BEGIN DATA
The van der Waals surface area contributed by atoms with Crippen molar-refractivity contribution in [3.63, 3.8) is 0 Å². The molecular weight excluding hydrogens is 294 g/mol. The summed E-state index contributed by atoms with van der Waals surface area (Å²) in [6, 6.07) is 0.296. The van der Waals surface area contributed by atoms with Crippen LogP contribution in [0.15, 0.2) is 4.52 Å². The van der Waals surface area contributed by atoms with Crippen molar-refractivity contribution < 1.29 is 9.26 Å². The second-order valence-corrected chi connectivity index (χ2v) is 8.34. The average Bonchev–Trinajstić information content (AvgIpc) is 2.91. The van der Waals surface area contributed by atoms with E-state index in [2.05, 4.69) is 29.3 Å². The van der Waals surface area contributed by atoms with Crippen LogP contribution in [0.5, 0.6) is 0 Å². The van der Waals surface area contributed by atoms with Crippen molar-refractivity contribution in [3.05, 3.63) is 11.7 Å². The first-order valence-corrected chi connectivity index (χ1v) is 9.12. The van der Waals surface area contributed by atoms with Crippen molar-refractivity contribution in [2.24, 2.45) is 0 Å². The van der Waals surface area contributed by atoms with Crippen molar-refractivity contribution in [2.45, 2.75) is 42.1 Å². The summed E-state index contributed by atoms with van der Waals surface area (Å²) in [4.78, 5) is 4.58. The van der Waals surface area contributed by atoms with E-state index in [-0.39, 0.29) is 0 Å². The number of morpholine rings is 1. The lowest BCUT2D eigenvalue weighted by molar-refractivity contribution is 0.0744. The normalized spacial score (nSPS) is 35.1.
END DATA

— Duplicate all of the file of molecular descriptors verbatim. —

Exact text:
The van der Waals surface area contributed by atoms with Crippen molar-refractivity contribution in [3.63, 3.8) is 0 Å². The molecular weight excluding hydrogens is 294 g/mol. The summed E-state index contributed by atoms with van der Waals surface area (Å²) in [6, 6.07) is 0.296. The van der Waals surface area contributed by atoms with Crippen LogP contribution in [0.15, 0.2) is 4.52 Å². The van der Waals surface area contributed by atoms with Crippen molar-refractivity contribution < 1.29 is 9.26 Å². The second-order valence-corrected chi connectivity index (χ2v) is 8.34. The average Bonchev–Trinajstić information content (AvgIpc) is 2.91. The van der Waals surface area contributed by atoms with E-state index in [2.05, 4.69) is 29.3 Å². The van der Waals surface area contributed by atoms with Crippen LogP contribution in [0.5, 0.6) is 0 Å². The van der Waals surface area contributed by atoms with Crippen molar-refractivity contribution in [3.05, 3.63) is 11.7 Å². The first-order valence-corrected chi connectivity index (χ1v) is 9.12. The van der Waals surface area contributed by atoms with Crippen molar-refractivity contribution in [2.24, 2.45) is 0 Å². The van der Waals surface area contributed by atoms with Crippen molar-refractivity contribution in [2.45, 2.75) is 42.1 Å². The summed E-state index contributed by atoms with van der Waals surface area (Å²) in [4.78, 5) is 4.58. The van der Waals surface area contributed by atoms with E-state index in [-0.39, 0.29) is 0 Å². The number of morpholine rings is 1. The lowest BCUT2D eigenvalue weighted by molar-refractivity contribution is 0.0744. The normalized spacial score (nSPS) is 35.1.